Approaching Writer’s Block from a French Polymath’s Perspective

Writer’s block is an all-too-familiar obstacle in many a person’s life.  We sit at our desks fervently trying to think of the next inspiration, perusing news articles and relevant stories, or go through the day constantly thinking about the topic.  Last week’s article in Brain Pickings, however, states that this relentless pursuit of our next spurt of genius might be the wrong way to go about it.

Image from Brain Pickings

Image from Brain Pickings

Henri Poincaré, a French polymath and mathematician, wrote in the early 1900’s of the connection between unconscious processing and creativity.  According to him, procrastination could actually be anything but, as the mind unconsciously thinks and processes while we do other things:

I turned my attention to the study of some arithmetical questions apparently without much success and without a suspicion of any connection with my preceding researches. Disgusted with my failure, I went to spend a few days at the seaside and thought of something else. One morning, walking on the bluff, the idea came to me, with just the same characteristics of brevity, suddenness and immediate certainty, that the arithmetic transformations of indefinite ternary quadratic forms were identical with those of non-Euclidian geometry.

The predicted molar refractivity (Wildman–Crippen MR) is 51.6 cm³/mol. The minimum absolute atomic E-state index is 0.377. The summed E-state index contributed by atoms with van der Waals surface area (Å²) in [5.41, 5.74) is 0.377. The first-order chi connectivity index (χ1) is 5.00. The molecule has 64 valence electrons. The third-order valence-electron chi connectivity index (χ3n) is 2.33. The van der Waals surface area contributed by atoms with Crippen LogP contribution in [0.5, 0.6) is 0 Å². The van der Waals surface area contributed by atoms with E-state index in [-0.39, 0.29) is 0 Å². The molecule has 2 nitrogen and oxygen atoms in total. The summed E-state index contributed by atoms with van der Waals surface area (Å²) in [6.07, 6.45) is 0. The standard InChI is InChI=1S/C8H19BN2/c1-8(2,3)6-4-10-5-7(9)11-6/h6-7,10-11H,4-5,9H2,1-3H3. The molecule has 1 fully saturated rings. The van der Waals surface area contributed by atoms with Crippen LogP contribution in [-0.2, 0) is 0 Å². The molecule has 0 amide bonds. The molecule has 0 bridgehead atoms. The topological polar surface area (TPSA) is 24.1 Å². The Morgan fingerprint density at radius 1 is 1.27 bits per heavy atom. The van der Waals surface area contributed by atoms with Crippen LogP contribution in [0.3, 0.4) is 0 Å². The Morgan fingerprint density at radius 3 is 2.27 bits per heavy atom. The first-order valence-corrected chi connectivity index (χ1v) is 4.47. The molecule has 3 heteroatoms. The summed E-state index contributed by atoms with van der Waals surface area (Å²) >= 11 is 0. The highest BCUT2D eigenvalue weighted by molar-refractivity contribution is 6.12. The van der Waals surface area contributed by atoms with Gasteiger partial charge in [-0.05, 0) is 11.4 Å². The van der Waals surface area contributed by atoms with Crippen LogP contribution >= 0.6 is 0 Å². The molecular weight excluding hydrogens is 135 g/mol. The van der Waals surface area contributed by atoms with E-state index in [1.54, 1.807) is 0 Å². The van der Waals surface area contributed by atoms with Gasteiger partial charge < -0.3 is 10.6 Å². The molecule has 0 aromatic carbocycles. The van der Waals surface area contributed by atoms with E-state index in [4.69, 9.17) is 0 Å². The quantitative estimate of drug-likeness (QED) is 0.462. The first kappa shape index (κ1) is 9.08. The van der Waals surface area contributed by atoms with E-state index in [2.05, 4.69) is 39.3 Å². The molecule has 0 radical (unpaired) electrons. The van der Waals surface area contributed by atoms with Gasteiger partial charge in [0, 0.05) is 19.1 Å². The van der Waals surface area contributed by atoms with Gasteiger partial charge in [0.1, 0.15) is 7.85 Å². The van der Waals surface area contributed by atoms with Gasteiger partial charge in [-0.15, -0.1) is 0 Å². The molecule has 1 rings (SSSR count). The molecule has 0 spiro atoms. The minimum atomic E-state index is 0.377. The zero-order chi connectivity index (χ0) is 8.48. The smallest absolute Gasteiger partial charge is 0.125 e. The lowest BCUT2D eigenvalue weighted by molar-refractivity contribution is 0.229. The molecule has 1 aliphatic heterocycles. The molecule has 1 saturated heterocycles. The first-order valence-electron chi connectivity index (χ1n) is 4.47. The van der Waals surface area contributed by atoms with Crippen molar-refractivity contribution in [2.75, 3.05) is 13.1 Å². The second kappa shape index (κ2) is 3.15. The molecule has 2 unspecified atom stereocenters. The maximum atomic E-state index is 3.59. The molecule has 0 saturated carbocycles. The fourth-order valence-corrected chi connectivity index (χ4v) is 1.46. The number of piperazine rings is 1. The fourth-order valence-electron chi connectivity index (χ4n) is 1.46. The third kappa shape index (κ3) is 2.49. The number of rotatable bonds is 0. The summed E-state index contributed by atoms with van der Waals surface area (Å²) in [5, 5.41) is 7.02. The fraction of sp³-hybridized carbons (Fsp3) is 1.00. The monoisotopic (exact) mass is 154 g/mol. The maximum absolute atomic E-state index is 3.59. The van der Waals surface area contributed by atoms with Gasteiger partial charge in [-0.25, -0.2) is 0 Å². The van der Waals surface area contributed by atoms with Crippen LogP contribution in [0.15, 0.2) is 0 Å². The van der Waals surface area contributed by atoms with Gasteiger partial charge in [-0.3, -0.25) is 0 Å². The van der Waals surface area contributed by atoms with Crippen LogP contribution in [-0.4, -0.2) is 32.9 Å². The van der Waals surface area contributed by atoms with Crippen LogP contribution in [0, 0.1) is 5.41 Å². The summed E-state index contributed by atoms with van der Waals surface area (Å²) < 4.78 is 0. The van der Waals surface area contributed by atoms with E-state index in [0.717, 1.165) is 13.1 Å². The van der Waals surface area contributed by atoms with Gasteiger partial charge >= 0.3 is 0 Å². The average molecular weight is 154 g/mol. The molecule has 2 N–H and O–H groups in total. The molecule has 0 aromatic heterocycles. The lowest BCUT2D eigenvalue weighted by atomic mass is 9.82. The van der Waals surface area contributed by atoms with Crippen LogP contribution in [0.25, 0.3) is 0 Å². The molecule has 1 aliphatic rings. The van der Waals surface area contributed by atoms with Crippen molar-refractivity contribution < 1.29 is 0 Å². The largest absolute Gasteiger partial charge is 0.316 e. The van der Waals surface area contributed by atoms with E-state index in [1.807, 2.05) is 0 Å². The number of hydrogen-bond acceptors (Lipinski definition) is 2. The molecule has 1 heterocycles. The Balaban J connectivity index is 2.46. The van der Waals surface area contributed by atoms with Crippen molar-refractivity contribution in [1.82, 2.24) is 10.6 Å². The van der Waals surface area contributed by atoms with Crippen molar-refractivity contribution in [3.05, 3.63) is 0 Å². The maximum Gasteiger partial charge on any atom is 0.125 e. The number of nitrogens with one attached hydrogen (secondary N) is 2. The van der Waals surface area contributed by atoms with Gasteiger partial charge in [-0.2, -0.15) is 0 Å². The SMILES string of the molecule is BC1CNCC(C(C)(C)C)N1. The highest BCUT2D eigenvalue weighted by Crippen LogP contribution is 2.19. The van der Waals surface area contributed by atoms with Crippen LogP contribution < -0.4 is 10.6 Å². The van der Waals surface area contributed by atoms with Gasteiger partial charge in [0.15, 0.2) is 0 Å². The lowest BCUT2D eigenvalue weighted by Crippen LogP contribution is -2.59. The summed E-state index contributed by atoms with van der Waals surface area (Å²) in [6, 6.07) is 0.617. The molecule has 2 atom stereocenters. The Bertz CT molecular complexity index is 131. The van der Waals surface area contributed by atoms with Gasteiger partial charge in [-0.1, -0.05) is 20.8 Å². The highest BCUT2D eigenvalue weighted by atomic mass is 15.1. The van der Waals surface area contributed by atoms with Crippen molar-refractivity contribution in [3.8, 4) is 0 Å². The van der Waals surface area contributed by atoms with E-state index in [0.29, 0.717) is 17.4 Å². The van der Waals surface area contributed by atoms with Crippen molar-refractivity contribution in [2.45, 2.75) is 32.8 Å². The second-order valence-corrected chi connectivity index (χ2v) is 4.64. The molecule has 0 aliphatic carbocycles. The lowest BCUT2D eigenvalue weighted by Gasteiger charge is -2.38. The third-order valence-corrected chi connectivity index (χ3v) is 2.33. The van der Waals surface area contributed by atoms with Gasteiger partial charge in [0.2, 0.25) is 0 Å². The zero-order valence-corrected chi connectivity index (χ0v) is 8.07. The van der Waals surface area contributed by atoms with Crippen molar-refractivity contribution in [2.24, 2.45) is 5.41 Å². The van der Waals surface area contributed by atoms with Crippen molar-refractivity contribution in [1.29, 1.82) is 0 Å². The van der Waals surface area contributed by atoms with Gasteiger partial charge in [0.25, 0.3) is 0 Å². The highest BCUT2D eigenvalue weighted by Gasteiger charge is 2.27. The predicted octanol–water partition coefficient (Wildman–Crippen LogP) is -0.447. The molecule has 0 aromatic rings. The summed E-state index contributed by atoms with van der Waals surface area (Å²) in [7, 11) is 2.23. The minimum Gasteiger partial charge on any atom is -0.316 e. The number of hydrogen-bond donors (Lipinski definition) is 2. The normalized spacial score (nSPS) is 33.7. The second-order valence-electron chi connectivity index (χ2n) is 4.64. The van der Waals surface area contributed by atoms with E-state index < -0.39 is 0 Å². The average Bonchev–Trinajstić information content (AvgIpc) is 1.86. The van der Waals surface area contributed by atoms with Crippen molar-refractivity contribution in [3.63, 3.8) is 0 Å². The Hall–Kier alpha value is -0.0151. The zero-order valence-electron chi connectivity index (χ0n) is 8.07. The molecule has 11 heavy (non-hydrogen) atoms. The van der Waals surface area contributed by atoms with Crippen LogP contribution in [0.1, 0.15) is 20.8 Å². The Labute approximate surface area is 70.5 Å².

If you ever needed an excuse to take a break and go out, here it is!

Read the full article here.

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